A new born digital native.

A new born digital native.

One of the texts from week one of the MOOC  – E-learning and Digital Cultures  is Marc Prensky’s influential 2001 essay Digital Native, Digital Immigrants in which he wrote that “today’s students think and process information fundamentally differently from their predecessors”.

One of the posts in the course forum linked these ideas to the following video showing K-12 children, i.e. kids in America from kindergarten (K) to 12th grade (12).

The unequivocal (utopian?) message is that new technology equals creativity and that classrooms without computers cannot hope to engage ‘digital natives’. This is exemplified by the little girl in the video who holds up a paper full of handwritten text, then picks up a flash card which says: ‘How will this help me?’

I am most certainly one of the ‘immigrants’ but I am no technophobe – I probably spend as long as any ‘native’ in front of a computer screen every day. Key differences between me and ‘digital natives’ include the fact that I rarely text and don’t see the world in such visual terms. At 54, I’m more analogue-minded than totally wired; I still like the look and feel of real books, vinyl records and DVDs for instance.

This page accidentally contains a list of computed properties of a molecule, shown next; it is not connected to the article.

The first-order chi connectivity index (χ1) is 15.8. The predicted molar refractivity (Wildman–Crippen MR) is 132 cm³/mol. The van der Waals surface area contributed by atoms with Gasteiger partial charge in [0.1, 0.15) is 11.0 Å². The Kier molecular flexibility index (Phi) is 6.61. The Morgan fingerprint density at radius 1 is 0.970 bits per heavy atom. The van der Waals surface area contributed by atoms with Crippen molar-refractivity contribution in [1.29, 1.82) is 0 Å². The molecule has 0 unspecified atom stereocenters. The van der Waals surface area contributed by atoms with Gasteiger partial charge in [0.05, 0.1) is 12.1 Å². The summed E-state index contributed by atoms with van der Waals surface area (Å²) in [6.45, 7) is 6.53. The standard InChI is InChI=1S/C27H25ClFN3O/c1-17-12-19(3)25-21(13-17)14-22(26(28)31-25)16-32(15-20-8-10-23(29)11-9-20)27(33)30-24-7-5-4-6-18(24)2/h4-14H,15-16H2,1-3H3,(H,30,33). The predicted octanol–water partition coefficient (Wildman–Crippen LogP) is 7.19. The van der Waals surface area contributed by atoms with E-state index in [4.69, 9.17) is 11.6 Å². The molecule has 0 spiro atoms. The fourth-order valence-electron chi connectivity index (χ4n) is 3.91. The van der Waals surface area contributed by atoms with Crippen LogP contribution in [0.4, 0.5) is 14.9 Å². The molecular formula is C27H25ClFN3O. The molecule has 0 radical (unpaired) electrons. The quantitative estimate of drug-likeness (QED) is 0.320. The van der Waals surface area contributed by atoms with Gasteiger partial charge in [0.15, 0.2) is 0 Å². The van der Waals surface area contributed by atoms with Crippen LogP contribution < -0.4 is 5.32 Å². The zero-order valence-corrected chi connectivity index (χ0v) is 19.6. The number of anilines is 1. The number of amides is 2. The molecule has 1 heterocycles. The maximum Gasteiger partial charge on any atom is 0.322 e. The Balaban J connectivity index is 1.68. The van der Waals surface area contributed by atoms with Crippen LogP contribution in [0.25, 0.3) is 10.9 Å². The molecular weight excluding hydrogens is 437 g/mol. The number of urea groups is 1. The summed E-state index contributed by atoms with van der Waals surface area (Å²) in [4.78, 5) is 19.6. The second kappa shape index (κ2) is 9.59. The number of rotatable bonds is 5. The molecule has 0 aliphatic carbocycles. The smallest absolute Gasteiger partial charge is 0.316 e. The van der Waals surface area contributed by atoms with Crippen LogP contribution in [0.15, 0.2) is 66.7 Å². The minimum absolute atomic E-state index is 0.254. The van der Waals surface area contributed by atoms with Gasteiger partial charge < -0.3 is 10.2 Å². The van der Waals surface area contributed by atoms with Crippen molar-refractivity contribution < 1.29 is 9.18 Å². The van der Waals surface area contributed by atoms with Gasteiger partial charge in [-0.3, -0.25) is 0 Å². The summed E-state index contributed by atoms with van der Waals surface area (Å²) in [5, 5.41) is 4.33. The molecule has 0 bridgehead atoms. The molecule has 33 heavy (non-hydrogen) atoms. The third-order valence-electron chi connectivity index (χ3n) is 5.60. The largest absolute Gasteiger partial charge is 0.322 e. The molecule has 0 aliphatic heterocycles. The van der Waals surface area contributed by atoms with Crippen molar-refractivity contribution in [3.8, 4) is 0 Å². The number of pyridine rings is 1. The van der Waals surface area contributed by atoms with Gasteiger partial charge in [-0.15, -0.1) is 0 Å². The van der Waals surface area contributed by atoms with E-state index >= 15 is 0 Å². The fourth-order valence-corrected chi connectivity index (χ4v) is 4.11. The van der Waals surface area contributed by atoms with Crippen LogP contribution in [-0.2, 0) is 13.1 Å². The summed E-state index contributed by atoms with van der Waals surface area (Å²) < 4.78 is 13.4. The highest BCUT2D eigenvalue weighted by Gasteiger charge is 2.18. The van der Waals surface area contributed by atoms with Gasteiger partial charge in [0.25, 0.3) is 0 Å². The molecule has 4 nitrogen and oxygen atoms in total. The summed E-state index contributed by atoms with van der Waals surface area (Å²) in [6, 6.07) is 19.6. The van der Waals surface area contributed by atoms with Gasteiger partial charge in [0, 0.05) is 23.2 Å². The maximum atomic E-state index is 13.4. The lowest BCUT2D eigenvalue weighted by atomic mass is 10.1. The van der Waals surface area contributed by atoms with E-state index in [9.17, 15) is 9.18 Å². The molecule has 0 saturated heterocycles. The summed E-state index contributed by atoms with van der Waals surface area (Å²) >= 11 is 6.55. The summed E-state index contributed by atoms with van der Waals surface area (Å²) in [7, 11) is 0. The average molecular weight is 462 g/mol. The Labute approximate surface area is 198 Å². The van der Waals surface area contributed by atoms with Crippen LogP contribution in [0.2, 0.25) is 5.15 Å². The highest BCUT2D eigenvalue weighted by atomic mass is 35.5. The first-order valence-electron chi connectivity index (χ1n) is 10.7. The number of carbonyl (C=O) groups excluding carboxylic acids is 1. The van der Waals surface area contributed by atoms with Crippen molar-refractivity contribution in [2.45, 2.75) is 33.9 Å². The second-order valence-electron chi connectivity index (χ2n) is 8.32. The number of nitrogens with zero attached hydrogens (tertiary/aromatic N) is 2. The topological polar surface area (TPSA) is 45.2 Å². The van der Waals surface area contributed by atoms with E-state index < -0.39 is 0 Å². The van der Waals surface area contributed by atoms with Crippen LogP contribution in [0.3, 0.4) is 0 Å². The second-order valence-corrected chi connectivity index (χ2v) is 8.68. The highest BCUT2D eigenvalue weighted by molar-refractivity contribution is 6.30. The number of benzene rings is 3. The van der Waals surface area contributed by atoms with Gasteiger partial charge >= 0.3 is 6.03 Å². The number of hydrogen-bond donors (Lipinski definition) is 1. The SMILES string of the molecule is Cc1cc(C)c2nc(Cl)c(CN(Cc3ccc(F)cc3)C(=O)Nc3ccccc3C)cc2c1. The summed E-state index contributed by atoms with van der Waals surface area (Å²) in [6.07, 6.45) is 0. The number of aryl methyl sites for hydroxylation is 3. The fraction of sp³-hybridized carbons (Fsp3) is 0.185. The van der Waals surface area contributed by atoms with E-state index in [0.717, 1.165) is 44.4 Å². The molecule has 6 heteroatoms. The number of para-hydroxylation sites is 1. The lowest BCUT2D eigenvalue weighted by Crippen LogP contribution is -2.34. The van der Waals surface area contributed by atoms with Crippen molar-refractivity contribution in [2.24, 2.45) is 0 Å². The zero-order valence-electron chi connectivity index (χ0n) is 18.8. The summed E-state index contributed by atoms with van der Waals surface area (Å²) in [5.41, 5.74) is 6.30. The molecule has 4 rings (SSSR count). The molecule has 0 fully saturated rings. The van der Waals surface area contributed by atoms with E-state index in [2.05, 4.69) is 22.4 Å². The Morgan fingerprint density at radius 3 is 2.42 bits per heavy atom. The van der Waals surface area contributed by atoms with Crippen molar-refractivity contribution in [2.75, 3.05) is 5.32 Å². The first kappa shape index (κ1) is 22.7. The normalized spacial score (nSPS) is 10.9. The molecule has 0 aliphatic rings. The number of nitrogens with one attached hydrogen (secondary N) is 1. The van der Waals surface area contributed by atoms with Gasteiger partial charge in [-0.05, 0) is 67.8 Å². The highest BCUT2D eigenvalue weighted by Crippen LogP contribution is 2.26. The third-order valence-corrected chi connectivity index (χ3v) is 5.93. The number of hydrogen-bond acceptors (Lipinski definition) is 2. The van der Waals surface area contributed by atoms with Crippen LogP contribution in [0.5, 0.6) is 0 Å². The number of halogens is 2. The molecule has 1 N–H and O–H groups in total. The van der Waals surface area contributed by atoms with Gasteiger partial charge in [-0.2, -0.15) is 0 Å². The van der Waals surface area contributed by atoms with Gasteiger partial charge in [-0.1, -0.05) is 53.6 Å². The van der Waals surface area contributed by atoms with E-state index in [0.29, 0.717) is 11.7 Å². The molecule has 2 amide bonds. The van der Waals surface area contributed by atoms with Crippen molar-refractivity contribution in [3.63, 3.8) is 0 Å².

Marc Prensky

Nevertheless I recognise that it’s necessary to adjust and learn to enjoy the new media so am getting accustomed to reading i-books, having my music on a hard drive and streaming movies.

As a university teacher of English as a foreign language, I’m open to the possibilities offered by digital classrooms yet in Italy, where I live and work, resources don’t always allow for so much innovation. Most, though not all, classrooms will have a single computer for me to use and perhaps even an interactive whiteboard. Fixed seating in the traditional classrooms means that students are often forced to still sit in rows and have to resign themselves to watching my ‘presentation’. This makes it nigh on impossible to put into practice Prensky’s belief that educators must unlock the creative potential of learners through new technology.

I’m sure that America and the UK are more advanced but even here the pace of change is so rapid that teachers in schools and universities need a backup team of technicians to set up and maintain a hi-tech classroom. These are real issues to be addressed when considering the methodologies involved in e-learning.

They say that where there is a will, there’s a way but I suspect that in many educational centres, the slow transformation from old paper-based system to the more wired-in version mean that while the world has gone digital, many institutions are struggling to play catch up

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